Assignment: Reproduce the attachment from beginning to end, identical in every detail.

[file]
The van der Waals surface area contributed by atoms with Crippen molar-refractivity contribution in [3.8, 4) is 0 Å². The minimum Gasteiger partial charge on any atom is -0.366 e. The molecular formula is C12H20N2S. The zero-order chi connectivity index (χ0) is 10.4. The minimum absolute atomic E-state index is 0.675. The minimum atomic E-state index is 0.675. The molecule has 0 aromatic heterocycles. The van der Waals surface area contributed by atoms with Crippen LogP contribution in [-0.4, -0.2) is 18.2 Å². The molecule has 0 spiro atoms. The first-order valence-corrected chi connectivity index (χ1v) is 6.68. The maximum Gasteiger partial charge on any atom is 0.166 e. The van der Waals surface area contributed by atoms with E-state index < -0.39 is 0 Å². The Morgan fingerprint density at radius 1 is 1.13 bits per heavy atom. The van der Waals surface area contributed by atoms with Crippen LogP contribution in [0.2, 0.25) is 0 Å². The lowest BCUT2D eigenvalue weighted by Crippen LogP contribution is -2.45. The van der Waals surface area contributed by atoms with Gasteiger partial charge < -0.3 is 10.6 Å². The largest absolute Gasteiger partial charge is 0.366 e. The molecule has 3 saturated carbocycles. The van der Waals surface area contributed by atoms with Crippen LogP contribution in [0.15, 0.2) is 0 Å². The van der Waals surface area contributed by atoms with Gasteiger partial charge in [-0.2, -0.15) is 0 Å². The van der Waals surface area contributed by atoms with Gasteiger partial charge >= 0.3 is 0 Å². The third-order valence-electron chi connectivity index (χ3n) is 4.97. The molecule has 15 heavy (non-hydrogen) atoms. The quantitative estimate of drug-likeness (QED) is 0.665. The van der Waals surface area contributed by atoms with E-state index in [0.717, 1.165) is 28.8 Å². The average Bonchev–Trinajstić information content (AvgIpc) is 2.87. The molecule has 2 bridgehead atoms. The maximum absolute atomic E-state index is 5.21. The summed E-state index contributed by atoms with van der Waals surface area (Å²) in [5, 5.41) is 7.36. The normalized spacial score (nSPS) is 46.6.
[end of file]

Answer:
The van der Waals surface area contributed by atoms with Crippen molar-refractivity contribution in [3.8, 4) is 0 Å². The minimum Gasteiger partial charge on any atom is -0.366 e. The molecular formula is C12H20N2S. The zero-order chi connectivity index (χ0) is 10.4. The minimum absolute atomic E-state index is 0.675. The minimum atomic E-state index is 0.675. The molecule has 0 aromatic heterocycles. The van der Waals surface area contributed by atoms with Crippen LogP contribution in [-0.4, -0.2) is 18.2 Å². The molecule has 0 spiro atoms. The first-order valence-corrected chi connectivity index (χ1v) is 6.68. The maximum Gasteiger partial charge on any atom is 0.166 e. The van der Waals surface area contributed by atoms with E-state index < -0.39 is 0 Å². The Morgan fingerprint density at radius 1 is 1.13 bits per heavy atom. The van der Waals surface area contributed by atoms with Crippen LogP contribution in [0.2, 0.25) is 0 Å². The lowest BCUT2D eigenvalue weighted by Crippen LogP contribution is -2.45. The van der Waals surface area contributed by atoms with Gasteiger partial charge < -0.3 is 10.6 Å². The largest absolute Gasteiger partial charge is 0.366 e. The molecule has 3 saturated carbocycles. The van der Waals surface area contributed by atoms with Crippen LogP contribution in [0.15, 0.2) is 0 Å². The van der Waals surface area contributed by atoms with Gasteiger partial charge in [-0.2, -0.15) is 0 Å². The van der Waals surface area contributed by atoms with Gasteiger partial charge >= 0.3 is 0 Å². The third-order valence-electron chi connectivity index (χ3n) is 4.97. The molecule has 15 heavy (non-hydrogen) atoms. The quantitative estimate of drug-likeness (QED) is 0.665. The van der Waals surface area contributed by atoms with E-state index in [0.717, 1.165) is 28.8 Å². The average Bonchev–Trinajstić information content (AvgIpc) is 2.87. The molecule has 2 bridgehead atoms. The maximum absolute atomic E-state index is 5.21. The summed E-state index contributed by atoms with van der Waals surface area (Å²) in [5, 5.41) is 7.36. The normalized spacial score (nSPS) is 46.6.